Julian Carroll: The new guy BACK in town? The Kentucky Post wrote that Senate President David Williams has met his match.
Julian Carroll is not your average freshman senator. The 73-year-old Frankfort man has a storied political resume that reached its apogee in 1975 when then-Gov. Wendell Ford's ascent to the U.S. Senate elevated Carroll into the governorship.Do we call him Senator Carroll or Governor Carroll?
Before that he'd won other prominent elected positions as lieutenant governor, House speaker and state representative.
In January, his political story took another turn -- one taken by few other former Kentucky governors -- when he was sworn in as state senator. While other former governors have served in the House and Senate, most do it before becoming governor, not after.[...]
"I am a freshman senator," Carroll said matter-of-factly from his law office in downtown Frankfort. "I sit there and bite my tongue a lot of times when my head is telling me I need to be speaking, I need to be addressing the issue that is before us -- but I just keep my mouth shut."
But with a seat on the front row of the Republican-led chamber, Carroll already has made his presence known. During the heated debate over a contested Louisville Senate seat earlier this month, Carroll delivered a fiery oration complete with the broad arm sweeps and fist pumps redolent of an elder politician.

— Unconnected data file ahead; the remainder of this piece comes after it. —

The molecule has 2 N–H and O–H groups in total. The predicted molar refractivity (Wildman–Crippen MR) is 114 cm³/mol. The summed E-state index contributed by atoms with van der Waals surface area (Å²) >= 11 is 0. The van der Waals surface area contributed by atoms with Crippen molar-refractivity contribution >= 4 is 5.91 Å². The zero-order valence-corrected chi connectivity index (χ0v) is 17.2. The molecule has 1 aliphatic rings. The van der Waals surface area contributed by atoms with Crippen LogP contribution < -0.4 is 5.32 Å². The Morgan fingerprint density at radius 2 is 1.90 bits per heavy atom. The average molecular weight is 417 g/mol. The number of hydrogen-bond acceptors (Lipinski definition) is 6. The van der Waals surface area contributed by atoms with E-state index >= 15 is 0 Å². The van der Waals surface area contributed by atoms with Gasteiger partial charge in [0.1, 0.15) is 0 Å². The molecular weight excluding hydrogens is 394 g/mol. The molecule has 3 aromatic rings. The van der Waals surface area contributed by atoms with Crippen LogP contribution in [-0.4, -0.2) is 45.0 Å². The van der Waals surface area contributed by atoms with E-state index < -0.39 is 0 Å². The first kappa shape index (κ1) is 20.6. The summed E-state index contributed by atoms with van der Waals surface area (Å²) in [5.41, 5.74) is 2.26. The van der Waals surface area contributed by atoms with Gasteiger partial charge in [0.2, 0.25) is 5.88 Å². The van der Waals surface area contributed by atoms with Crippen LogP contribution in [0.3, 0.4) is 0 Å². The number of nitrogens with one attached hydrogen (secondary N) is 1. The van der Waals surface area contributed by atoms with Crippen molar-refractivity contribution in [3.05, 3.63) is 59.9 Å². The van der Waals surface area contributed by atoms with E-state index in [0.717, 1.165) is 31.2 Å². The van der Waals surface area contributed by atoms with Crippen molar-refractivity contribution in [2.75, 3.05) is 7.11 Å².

His rhetorical skills rival those of Senate President David Williams, R-Burkesville, who is known for witty ripostes.
"David Williams has met his match," said Sen. Ernesto Scorsone, a Lexington Democrat.
Carroll won the Senate seat by defeating Republican Harold Fletcher, the brother of Gov. Ernie Fletcher. He decided to enter politics again because state government is in a "severe crisis." Given his legislative knowledge and experience, Carroll reasoned he could make a difference.
His place in Kentucky's political history also entitles Carroll to a level of respect from Republicans not bestowed upon other freshman Democrats, said J. Michael Thomson, political science professor at Northern Kentucky University.
"He's a former governor and that has credence," Thomson said. "In that sense, the Republicans are going to pay attention to him and are going to listen to him."
But Kentucky's political culture has changed mightily since Carroll left office in 1980. Democrats are no longer the sole controllers of the House, Senate and Governor's Mansion. It's 2005 and Republicans now rule the Senate and the first floor of the capitol and have made significant gains in the House.
While that's different, Carroll said issues like adequate funding for education and affordable health care are the same. Democratic colleagues in the Senate said Carroll's know-how on legislative matters is a welcome attribute in the caucus, which consists of 15 members.